February’s top news stories

5 March 2019 (Last Updated March 7th, 2019 13:52)

Airport operator Malaysia Airports (MAHB) has set aside MYR300m ($73.72m) to upgrade baggage handling system (BHS) at the main terminal of Kuala Lumpur International Airport (KLIA); and India’s Directorate General of Civil Aviation (DGCA) has announced that flight operations at all nine airports across North India have resumed. Airport-technology.com wraps up key headlines from February 2019.

February’s top news stories
MAHB allocates $73.72m to upgrade baggage handling system at Kuala Lumpur International Airport. Credit: Morio.

MAHB to upgrade baggage handling system at Kuala Lumpur Airport

Airport operator Malaysia Airports (MAHB) set aside MYR300m ($73.72m) to upgrade baggage handling system (BHS) at the main terminal of Kuala Lumpur International Airport (KLIA).

KLIA managed 28.1 million passengers in 2018 and requires an upgrade to handle a growing number of travellers.

MAHB corporate communications general manager Nik Anis Nik Zakaria was quoted by themalaysianreserve.com as saying that the tender process to acquire a new upgraded baggage handling system will start this year.

Operations resume at nine airports across North India

India’s Directorate General of Civil Aviation (DGCA) announced that flight operations at all nine airports across North India have resumed.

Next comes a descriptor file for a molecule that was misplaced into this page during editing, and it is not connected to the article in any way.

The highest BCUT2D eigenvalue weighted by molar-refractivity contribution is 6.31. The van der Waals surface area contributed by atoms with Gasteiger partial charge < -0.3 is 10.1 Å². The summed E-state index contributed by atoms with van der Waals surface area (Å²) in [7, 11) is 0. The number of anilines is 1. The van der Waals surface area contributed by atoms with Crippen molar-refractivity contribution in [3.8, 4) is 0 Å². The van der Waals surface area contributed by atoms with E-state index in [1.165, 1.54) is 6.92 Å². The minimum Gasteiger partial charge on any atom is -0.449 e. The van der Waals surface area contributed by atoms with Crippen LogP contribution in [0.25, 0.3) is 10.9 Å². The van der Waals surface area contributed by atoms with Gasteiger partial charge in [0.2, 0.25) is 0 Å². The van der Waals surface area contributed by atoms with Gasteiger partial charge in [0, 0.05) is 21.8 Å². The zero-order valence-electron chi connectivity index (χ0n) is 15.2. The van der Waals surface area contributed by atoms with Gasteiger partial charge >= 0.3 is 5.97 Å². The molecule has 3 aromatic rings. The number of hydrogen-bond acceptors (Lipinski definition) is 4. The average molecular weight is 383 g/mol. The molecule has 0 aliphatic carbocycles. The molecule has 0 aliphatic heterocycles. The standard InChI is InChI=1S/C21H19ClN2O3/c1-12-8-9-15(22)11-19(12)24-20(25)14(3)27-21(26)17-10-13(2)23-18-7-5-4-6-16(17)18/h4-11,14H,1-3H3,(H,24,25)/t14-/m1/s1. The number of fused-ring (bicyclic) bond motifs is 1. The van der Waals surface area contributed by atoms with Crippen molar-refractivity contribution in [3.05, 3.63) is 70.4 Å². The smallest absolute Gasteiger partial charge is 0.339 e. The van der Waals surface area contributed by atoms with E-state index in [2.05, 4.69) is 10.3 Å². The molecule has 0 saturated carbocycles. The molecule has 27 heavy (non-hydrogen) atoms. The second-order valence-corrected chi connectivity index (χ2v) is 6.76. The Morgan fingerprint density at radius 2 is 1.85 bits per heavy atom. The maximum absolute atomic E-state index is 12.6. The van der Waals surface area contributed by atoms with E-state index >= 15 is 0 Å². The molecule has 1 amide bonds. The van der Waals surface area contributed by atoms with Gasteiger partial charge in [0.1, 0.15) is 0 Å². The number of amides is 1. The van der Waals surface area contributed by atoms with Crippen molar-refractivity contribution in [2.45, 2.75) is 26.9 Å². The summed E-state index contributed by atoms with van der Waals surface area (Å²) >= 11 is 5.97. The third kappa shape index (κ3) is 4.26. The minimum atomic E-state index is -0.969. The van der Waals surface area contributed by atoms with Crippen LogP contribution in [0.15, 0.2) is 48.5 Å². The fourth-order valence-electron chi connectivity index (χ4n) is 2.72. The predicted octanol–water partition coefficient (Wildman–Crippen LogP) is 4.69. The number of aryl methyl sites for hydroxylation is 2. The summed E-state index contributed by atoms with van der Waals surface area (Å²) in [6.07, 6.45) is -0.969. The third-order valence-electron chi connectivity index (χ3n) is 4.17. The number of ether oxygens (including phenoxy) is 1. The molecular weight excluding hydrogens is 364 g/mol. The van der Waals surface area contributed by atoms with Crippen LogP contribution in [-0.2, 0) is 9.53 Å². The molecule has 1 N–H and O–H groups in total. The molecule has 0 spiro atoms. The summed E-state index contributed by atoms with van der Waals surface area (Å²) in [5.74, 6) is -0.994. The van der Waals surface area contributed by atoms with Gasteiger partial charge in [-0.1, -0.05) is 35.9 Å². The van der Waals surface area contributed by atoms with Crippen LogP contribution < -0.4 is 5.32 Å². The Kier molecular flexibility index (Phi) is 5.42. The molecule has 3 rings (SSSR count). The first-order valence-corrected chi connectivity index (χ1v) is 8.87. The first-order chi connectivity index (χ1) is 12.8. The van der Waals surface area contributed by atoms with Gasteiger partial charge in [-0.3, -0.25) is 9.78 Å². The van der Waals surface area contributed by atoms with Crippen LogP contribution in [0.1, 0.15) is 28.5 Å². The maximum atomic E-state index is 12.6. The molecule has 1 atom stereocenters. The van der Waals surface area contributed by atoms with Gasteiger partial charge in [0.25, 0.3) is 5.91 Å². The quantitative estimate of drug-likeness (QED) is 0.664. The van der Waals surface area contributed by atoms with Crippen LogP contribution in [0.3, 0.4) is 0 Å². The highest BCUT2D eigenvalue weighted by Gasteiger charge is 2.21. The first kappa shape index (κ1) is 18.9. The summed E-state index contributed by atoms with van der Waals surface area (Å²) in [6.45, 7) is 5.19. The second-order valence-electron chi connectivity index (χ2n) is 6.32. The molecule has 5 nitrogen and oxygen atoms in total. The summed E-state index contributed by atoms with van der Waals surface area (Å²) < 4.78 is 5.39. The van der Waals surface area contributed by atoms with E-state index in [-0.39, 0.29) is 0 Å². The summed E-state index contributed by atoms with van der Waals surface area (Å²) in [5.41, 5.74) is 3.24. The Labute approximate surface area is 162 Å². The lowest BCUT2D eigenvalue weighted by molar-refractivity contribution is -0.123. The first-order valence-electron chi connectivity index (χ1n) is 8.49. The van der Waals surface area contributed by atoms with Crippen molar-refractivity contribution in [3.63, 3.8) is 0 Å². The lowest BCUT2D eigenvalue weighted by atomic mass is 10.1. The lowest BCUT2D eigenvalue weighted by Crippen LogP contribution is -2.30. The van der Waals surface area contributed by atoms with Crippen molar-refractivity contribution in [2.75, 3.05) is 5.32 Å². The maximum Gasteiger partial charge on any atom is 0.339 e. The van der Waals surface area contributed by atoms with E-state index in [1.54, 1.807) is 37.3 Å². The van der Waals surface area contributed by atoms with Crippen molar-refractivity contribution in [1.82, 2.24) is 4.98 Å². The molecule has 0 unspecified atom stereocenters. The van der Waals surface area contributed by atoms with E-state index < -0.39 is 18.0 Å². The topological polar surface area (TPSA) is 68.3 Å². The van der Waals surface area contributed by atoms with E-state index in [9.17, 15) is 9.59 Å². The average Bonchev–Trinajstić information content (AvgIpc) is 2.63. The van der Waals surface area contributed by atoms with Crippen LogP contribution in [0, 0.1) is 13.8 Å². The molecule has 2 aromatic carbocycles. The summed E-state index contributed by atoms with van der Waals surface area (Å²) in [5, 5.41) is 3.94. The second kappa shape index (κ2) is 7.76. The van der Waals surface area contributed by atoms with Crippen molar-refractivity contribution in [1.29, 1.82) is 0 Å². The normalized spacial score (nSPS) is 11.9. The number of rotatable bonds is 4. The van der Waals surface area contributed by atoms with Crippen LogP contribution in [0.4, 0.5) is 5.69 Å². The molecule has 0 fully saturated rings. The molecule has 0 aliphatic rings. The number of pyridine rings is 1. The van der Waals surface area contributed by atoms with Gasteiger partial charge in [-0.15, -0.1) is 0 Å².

Airports in the region were closed for civilian traffic amid heightened tensions between India and Pakistan.

The airports at Srinagar, Jammu, Leh, Pathankot, Kangra, Kullu Manali, Amritsar, Shimla, and Pithoragarh were closed on the morning of 27 February, but flight operations have now resumed.

Automated passport checks double passenger happiness, says SITA

A report by IT and air transport communications firm SITA revealed that the use of automated passport checking technology at airports boosted passenger satisfaction twofold in 2018.

The report titled ‘SITA 2019 Passenger IT Insights’ said that 44% of passengers used automated passport control in 2018, up from 21% in 2017.

Travellers were 3.85% more satisfied when they used self-scanning gates to verify their ID at passport control, compared to those using agent-assisted controls.

Frequentis to set up digital ATC tower at Invercargill Airport

Air navigation services provider Airways awarded a contract to Austria-based technology company Frequentis to develop a digital air traffic control (ATC) system for Invercargill Airport in New Zealand.

The new remotely operated digital ATC tower will provide improved aviation safety and weather resiliency, as well as the option to deliver extended levels of services in the country.

Airways air traffic services general manager Tim Boyle said: “A digital tower at Invercargill Airport is the first step in our journey to modernise the way we provide air traffic services at airports.

“We’re excited about the safety and efficiency advantages the technology offers to the airport, airlines, and ultimately travellers.”

Manchester Airport to become UK’s first 5G connected airport

“Manchester Airport has become the UK’s first 5G connected airport through its collaboration with Vodafone.”